Ancestral method sparkling wine, also known as pet-nat (short for pétillant-naturel), is a style of sparkling wine that predates the traditional method used in Champagne. It’s a fascinating and increasingly popular category of bubbly that captures the essence of artisanal winemaking and natural fermentation. The ancestral method is one of the oldest methods of making sparkling wine, dating back centuries before the invention of the traditional method. In this technique, the wine is bottled before primary fermentation is complete, allowing the remaining sugars and yeast to continue fermenting inside the bottle. This natural fermentation process produces carbon dioxide, which creates the bubbles in the wine. Unlike the traditional method, which involves a secondary fermentation initiated by adding sugar and yeast to a base wine, the ancestral method relies solely on the natural sugars present in the grapes at the time of bottling. This results in a more rustic and lively style of sparkling wine, with a wide range of flavors and textures.

Characteristics and Flavor Profile

Ancestral method sparkling wines are known for their freshness, vibrancy, and purity of fruit flavors. They often exhibit a cloudy appearance due to minimal filtration, adding to their artisanal charm. The flavor profile can vary widely depending on factors such as grape variety, terroir, and winemaking techniques, but common characteristics include: Delicate Effervescence: Unlike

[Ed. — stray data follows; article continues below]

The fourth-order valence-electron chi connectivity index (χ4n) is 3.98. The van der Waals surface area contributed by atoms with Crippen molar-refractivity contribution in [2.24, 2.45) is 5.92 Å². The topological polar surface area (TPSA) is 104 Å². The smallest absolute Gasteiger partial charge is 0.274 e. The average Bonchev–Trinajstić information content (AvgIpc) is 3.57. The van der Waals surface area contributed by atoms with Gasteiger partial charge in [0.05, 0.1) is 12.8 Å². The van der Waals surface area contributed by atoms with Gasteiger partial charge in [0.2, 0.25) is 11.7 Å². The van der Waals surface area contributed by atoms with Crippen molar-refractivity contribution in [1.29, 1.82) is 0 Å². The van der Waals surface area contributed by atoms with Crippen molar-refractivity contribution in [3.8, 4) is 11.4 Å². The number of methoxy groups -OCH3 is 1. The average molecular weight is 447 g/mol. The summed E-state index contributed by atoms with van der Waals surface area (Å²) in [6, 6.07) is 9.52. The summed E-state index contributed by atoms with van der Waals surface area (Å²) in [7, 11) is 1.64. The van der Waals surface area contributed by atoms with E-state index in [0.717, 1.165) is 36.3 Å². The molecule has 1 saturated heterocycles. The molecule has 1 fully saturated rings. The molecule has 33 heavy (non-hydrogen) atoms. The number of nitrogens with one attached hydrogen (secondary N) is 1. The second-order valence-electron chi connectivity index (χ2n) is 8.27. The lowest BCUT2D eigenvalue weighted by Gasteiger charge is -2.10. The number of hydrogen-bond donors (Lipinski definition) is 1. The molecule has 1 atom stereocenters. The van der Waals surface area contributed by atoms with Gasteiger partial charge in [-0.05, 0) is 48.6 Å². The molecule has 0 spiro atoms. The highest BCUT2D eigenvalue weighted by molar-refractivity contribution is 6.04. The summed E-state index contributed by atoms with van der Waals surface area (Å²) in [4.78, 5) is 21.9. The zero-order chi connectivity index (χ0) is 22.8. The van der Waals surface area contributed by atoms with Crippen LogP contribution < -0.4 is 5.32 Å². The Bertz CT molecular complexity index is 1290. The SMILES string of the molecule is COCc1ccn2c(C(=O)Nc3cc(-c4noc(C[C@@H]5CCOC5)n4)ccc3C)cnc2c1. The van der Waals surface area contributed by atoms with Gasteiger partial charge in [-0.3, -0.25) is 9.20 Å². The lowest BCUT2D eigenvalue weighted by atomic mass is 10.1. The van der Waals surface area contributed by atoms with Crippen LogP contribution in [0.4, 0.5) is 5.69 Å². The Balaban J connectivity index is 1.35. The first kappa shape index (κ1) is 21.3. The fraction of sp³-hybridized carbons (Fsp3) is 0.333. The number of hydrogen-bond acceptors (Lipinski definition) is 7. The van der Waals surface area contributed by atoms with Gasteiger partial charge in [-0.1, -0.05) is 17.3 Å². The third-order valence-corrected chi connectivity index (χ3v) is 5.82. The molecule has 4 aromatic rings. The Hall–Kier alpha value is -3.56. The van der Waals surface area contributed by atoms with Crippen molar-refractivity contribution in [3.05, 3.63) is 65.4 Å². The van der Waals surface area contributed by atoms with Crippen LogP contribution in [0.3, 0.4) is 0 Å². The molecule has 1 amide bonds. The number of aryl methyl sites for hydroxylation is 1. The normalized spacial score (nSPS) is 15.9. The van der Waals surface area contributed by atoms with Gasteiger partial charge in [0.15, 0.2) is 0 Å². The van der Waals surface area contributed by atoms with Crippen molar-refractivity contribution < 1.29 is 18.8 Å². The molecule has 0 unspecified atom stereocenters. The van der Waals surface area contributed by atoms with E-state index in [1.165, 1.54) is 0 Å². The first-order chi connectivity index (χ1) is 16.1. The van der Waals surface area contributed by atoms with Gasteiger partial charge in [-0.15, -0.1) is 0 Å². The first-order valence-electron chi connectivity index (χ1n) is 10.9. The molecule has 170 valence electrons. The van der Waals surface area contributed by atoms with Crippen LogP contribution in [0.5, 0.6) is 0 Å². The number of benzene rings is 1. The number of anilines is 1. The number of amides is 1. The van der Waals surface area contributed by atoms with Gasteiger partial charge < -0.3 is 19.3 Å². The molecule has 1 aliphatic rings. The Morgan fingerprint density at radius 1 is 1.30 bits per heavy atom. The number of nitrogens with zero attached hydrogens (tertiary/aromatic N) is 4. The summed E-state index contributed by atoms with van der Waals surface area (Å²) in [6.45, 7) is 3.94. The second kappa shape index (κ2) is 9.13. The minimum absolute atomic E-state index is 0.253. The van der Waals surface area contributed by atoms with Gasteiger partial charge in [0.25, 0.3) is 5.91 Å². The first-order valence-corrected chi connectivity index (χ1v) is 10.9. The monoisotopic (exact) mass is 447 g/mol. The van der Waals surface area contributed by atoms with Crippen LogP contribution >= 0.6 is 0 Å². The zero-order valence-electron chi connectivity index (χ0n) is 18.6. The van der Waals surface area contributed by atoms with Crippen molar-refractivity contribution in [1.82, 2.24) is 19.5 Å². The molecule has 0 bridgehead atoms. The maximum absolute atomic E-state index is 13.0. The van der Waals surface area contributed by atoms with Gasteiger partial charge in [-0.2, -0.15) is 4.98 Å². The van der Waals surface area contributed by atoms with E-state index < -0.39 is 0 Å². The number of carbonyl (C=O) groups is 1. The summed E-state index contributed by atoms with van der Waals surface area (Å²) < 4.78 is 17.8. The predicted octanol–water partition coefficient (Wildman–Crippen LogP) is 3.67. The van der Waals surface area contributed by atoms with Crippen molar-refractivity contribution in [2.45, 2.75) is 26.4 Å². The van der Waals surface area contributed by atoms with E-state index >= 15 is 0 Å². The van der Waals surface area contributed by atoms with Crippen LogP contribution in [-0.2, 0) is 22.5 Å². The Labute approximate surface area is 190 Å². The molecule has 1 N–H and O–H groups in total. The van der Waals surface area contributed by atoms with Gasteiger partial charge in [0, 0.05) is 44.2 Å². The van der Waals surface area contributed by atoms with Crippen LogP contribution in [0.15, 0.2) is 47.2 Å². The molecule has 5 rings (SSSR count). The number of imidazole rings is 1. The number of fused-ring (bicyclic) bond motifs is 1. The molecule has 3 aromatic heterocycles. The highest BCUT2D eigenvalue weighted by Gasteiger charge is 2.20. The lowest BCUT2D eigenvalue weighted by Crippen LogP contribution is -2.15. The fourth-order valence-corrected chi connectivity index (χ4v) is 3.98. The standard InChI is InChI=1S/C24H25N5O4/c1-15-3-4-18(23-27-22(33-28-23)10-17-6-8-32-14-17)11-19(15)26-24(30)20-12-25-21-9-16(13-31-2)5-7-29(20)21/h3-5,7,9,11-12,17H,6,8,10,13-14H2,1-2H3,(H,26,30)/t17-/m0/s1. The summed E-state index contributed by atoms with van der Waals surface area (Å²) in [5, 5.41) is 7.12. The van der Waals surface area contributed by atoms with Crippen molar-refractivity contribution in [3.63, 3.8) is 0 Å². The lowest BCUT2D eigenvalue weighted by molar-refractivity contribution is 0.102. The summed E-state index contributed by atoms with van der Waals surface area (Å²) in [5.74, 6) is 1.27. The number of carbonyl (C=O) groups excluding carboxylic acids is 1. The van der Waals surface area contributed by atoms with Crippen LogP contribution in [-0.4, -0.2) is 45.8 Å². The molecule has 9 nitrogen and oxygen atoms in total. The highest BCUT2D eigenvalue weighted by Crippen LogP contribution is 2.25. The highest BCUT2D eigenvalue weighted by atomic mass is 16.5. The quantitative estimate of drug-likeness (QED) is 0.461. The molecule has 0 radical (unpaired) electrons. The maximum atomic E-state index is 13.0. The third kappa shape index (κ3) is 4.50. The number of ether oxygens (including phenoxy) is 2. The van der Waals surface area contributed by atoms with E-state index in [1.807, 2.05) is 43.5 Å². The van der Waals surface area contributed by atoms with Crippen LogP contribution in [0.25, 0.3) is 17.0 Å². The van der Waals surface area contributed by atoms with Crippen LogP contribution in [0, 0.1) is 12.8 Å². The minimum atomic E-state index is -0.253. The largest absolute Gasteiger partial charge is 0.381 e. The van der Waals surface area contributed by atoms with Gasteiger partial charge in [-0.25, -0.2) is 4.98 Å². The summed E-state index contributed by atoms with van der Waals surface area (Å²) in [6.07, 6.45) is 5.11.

38 June 1218, 2024 c-ville.com cville.weekly @cvilleweekly cville_weekly

the fine bubbles produced by the traditional method, pet-nat wines typically have a softer and more frothy carbonation, lending a playful effervescence to the wine. Fruitforward Aromatics: With minimal intervention in the winemaking process, our pet-nat wine showcases the true essence of the grapes, with vibrant fruit aromas ranging from citrus and orchard fruits to tropical and berry notes. Subtle Complexity: SOUVENIR exhibits layers of complexity, with nuances of minerality, floral undertones, and herbal accents adding depth to the palate. In recent years, ancestral method sparkling wines have experienced a resurgence in popularity among wine enthusiasts and adventurous consumers seeking out natural and artisanal wines. Winemakers around the world are embracing this ancient technique and putting their own modern twists on it, experimenting with different grape varieties, fermentation vessels, and aging methods to create unique and exciting expressions of pet-nat. Whether enjoyed as an aperitif, paired with a variety of foods, or simply sipped on its own, ancestral method sparkling wine offers a refreshing and authentic taste of terroir and tradition, making it a delightful addition to any wine lover’s repertoire. Our sparkling pet-nat SOUVENIR is now available! Join us at the vineyard! Friday, Saturday, Sunday Monday Noon-5pm. Visit montifalcovineyard.com for details.

1800 Fray Rd, Ruckersville, VA 22968 (434) 989-9115 montifalcovineyard.com



Prince Michel Winery proudly presents Harmony, a masterful blend that sings to the soul and dances on the palate. With every sip of Harmony, experience a delicate balance of rich tropical and stone fruit notes, velvety textures and a refreshing melody of apricot and peach flavors.

Elevate your dining experience by pairing Harmony with light pastas, seafood delights, or a charcuterie board featuring artisan cheeses and fruits. Perfect for special occasions or a tranquil evening under the stars.

Visit Prince Michel, a cornerstone of Virginia’s renowned wine landscape for over forty years! Family and pet-friendly, it’s one of the oldest and largest wineries in the Commonwealth. Also, home to Tap 29 Brew Pub, serving local craft brews and delicious pub-style food seven days a week.

Established in 1982, Prince Michel has grown into a widely recognized